Excerpt--"John continued to work on Cannery Row, but I knew he was becoming his old restless self once more. As for me, I had the post natal blues and was still ill and very thin. Fortunately, we now had Ms. Diehl, who took over in her most efficient German way. She was so organized that John began to hate her, and even wanted to get rid of her. I did not, and she stayed. John returned to his daily work on Cannery Row, to his routine with his ranch coffee breakfasts and hot baths at the end of the day. He was never much of a domestic man. "I'll always take pride in the fact that I will never learn to pin a diaper," he remarked.

Airbrushed from History
John Steinbeck (1902 -1968), supreme writer and storyteller, led millions, who had never before read fiction, to read his novels and magazine pieces – stories of ordinary characters told in a home-spun way. Despite his critics, Steinbeck’s books still sell in tens of thousands worldwide and his 1962 Nobel Prize was well earned. A critic at the time, on hearing of the $50,000 prize, sniped at Steinbeck saying how long did it take him to earn it? ‘Forty years’, was the gruff, yet succinct reply.
Of his three wives, Carol, Gwyn and Elaine, Gwyn has been totally and perhaps deliberately forgotten. Steinbeck pursued her. She was introduced to him by his childhood friend Max Wagner at just twenty years old. Gwyn was bright and beautiful and taught Steinbeck to enjoy life. It was a relationship doomed to fail, but it lasted eight years.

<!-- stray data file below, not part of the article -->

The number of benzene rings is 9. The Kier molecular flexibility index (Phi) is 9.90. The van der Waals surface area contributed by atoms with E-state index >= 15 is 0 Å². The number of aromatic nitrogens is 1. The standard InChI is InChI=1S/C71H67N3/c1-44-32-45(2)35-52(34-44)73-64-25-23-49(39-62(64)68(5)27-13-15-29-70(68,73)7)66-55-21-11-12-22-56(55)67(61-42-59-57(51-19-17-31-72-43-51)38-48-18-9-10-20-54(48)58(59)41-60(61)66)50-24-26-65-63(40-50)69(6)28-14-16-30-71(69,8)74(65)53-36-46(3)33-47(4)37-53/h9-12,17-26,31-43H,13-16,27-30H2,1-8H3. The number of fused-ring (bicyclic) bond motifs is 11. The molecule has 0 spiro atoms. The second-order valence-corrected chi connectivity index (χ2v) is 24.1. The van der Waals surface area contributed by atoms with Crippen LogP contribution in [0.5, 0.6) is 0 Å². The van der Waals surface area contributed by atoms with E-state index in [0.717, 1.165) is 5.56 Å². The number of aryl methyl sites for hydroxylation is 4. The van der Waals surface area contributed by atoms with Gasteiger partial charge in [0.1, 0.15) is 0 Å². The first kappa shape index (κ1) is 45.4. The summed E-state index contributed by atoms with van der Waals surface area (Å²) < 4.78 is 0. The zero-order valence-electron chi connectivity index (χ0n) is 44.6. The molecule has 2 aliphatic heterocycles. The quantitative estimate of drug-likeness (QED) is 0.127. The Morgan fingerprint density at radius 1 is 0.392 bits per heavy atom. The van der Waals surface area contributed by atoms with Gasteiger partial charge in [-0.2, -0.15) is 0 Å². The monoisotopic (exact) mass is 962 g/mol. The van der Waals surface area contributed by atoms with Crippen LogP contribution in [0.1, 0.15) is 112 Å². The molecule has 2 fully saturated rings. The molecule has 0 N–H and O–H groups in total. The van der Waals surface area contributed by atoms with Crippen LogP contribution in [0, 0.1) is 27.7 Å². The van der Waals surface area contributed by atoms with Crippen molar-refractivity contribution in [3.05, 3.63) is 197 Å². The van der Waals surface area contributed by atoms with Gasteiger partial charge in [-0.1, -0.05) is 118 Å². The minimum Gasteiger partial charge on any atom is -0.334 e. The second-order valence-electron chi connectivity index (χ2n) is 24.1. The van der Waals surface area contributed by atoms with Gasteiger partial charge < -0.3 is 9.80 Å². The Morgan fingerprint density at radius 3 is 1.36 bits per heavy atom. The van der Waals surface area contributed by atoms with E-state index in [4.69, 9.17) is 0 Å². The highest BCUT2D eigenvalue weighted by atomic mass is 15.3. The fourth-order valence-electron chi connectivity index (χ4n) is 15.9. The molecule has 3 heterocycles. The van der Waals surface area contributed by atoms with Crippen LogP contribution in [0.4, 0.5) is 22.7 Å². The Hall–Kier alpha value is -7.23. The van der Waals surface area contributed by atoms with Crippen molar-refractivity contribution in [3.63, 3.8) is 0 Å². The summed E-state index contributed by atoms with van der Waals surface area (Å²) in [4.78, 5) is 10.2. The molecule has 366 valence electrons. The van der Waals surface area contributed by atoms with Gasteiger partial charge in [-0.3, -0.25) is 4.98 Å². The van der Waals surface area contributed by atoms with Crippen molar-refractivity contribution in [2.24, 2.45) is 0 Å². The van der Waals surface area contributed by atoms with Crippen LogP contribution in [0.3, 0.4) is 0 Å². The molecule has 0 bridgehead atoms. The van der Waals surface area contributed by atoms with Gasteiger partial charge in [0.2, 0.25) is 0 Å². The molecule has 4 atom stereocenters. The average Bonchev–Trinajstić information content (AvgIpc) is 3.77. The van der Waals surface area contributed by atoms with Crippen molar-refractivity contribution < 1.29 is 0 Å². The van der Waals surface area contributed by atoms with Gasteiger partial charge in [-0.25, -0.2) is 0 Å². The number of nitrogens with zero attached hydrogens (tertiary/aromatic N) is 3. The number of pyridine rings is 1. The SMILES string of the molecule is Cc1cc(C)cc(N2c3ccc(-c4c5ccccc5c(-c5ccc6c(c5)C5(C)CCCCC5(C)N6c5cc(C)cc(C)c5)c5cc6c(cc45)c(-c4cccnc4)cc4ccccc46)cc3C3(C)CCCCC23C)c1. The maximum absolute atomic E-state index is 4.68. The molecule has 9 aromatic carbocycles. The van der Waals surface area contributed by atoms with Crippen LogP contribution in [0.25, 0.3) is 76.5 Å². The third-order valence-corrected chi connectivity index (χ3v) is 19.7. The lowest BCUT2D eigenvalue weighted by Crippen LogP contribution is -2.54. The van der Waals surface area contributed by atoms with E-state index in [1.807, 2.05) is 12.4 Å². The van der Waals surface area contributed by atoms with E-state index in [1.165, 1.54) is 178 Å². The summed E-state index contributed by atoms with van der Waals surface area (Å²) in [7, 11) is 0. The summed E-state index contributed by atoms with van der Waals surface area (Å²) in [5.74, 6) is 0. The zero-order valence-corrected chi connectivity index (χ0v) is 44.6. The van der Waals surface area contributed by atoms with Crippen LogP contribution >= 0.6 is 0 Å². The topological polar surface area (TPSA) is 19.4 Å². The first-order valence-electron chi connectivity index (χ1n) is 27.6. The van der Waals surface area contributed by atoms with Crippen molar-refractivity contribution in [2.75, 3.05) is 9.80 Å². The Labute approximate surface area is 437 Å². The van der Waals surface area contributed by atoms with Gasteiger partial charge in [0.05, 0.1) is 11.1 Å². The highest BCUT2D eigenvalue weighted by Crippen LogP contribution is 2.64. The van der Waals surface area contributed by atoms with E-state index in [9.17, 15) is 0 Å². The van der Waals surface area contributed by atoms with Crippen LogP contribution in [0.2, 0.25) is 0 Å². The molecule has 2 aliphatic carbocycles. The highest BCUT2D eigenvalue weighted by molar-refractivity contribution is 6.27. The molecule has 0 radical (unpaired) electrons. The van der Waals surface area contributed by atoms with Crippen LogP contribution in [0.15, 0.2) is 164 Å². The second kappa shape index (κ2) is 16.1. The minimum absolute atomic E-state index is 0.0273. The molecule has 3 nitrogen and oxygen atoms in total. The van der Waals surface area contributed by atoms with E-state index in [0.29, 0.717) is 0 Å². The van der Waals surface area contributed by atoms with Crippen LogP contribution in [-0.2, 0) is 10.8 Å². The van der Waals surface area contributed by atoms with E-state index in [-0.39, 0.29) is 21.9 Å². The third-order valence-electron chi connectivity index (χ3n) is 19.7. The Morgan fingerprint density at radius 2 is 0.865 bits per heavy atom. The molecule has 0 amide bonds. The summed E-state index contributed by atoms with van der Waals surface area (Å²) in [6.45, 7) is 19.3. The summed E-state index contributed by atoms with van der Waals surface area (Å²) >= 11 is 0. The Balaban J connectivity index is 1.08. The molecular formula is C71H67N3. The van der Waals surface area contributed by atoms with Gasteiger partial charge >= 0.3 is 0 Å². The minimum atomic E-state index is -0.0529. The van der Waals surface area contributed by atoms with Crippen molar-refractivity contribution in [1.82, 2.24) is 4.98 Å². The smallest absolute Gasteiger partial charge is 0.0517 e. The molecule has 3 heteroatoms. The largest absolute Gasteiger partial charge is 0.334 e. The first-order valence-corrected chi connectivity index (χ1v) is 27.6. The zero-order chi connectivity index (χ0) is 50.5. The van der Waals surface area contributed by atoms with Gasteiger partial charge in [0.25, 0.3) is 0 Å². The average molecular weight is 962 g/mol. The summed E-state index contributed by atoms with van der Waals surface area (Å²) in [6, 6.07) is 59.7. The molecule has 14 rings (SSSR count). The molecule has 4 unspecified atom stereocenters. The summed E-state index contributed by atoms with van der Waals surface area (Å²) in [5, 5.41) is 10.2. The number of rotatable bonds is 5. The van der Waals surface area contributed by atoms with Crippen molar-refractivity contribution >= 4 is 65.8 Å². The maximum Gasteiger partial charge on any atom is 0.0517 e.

Age difference, his indifference and the dislike of Gwyn by Steinbeck’s sisters (he was the only boy amongst the siblings) meant their union was ill-advised. Yet she met celebrities like Robert Capa, Ernie Pyle, Burgess Meredith, Charlie Chaplin and Ernest Hemingway, in an alcohol fuelled war and post war era.
Eventually, partying and travel did not compensate for his affairs, unexplained absences, constant restlessness and indifferent, sometimes brutal behaviour toward her and their children. Then there was Steinbeck’s soul mate, Ed Ricketts, who contributed to a relationship that was “a bit crowded”